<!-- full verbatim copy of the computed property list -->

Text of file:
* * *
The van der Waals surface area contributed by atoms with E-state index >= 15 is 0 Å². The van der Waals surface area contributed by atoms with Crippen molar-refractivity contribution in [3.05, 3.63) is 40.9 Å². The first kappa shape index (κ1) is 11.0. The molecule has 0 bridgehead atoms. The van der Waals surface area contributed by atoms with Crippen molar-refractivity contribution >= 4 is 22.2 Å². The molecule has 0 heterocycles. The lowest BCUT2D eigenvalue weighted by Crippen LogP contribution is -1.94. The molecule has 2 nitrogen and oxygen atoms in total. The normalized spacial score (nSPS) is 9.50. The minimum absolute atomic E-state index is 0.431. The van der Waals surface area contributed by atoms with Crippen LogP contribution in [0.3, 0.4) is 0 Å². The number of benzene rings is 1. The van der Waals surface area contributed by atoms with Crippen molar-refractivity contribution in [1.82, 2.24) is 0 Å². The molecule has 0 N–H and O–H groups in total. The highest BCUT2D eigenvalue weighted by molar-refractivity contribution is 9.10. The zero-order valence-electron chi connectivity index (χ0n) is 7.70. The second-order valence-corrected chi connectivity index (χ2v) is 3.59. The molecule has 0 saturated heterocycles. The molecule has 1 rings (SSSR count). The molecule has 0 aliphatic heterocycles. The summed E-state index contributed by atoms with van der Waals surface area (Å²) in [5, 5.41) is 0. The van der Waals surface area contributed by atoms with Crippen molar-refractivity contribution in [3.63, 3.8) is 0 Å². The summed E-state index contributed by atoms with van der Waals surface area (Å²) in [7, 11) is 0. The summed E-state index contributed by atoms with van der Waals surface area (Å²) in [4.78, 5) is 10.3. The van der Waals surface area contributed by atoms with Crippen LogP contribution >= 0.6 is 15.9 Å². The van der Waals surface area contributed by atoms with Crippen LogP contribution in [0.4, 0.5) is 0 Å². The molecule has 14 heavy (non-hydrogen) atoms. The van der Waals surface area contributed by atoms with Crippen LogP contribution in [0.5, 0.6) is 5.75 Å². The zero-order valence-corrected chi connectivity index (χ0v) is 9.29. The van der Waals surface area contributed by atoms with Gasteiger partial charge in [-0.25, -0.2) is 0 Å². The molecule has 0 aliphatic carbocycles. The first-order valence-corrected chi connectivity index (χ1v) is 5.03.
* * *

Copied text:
The van der Waals surface area contributed by atoms with E-state index >= 15 is 0 Å². The van der Waals surface area contributed by atoms with Crippen molar-refractivity contribution in [3.05, 3.63) is 40.9 Å². The first kappa shape index (κ1) is 11.0. The molecule has 0 bridgehead atoms. The van der Waals surface area contributed by atoms with Crippen molar-refractivity contribution >= 4 is 22.2 Å². The molecule has 0 heterocycles. The lowest BCUT2D eigenvalue weighted by Crippen LogP contribution is -1.94. The molecule has 2 nitrogen and oxygen atoms in total. The normalized spacial score (nSPS) is 9.50. The minimum absolute atomic E-state index is 0.431. The van der Waals surface area contributed by atoms with Crippen LogP contribution in [0.3, 0.4) is 0 Å². The number of benzene rings is 1. The van der Waals surface area contributed by atoms with Crippen molar-refractivity contribution in [1.82, 2.24) is 0 Å². The molecule has 0 N–H and O–H groups in total. The highest BCUT2D eigenvalue weighted by molar-refractivity contribution is 9.10. The zero-order valence-electron chi connectivity index (χ0n) is 7.70. The second-order valence-corrected chi connectivity index (χ2v) is 3.59. The molecule has 0 saturated heterocycles. The molecule has 1 rings (SSSR count). The molecule has 0 aliphatic heterocycles. The summed E-state index contributed by atoms with van der Waals surface area (Å²) in [5, 5.41) is 0. The van der Waals surface area contributed by atoms with Crippen molar-refractivity contribution in [3.63, 3.8) is 0 Å². The summed E-state index contributed by atoms with van der Waals surface area (Å²) in [7, 11) is 0. The summed E-state index contributed by atoms with van der Waals surface area (Å²) in [4.78, 5) is 10.3. The van der Waals surface area contributed by atoms with Crippen LogP contribution >= 0.6 is 15.9 Å². The van der Waals surface area contributed by atoms with Crippen LogP contribution in [0.4, 0.5) is 0 Å². The molecule has 14 heavy (non-hydrogen) atoms. The van der Waals surface area contributed by atoms with Crippen LogP contribution in [0.5, 0.6) is 5.75 Å². The zero-order valence-corrected chi connectivity index (χ0v) is 9.29. The van der Waals surface area contributed by atoms with Gasteiger partial charge in [-0.25, -0.2) is 0 Å². The molecule has 0 aliphatic carbocycles. The first-order valence-corrected chi connectivity index (χ1v) is 5.03.